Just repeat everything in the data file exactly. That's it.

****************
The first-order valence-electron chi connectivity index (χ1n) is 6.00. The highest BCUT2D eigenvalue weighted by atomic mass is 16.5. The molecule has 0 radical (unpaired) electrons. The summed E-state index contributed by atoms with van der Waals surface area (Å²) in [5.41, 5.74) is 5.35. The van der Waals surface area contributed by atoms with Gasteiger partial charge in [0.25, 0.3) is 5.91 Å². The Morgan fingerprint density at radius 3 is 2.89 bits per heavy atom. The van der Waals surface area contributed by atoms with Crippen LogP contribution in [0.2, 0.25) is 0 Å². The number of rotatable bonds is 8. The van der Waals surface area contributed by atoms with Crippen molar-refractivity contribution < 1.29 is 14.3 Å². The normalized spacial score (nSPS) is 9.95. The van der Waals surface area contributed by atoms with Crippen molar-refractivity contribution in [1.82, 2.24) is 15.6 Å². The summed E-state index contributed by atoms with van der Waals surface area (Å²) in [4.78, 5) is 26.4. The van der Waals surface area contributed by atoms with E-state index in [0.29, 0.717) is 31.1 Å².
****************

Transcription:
The first-order valence-electron chi connectivity index (χ1n) is 6.00. The highest BCUT2D eigenvalue weighted by atomic mass is 16.5. The molecule has 0 radical (unpaired) electrons. The summed E-state index contributed by atoms with van der Waals surface area (Å²) in [5.41, 5.74) is 5.35. The van der Waals surface area contributed by atoms with Gasteiger partial charge in [0.25, 0.3) is 5.91 Å². The Morgan fingerprint density at radius 3 is 2.89 bits per heavy atom. The van der Waals surface area contributed by atoms with Crippen LogP contribution in [0.2, 0.25) is 0 Å². The number of rotatable bonds is 8. The van der Waals surface area contributed by atoms with Crippen molar-refractivity contribution < 1.29 is 14.3 Å². The normalized spacial score (nSPS) is 9.95. The van der Waals surface area contributed by atoms with Crippen molar-refractivity contribution in [1.82, 2.24) is 15.6 Å². The summed E-state index contributed by atoms with van der Waals surface area (Å²) in [4.78, 5) is 26.4. The van der Waals surface area contributed by atoms with E-state index in [0.29, 0.717) is 31.1 Å².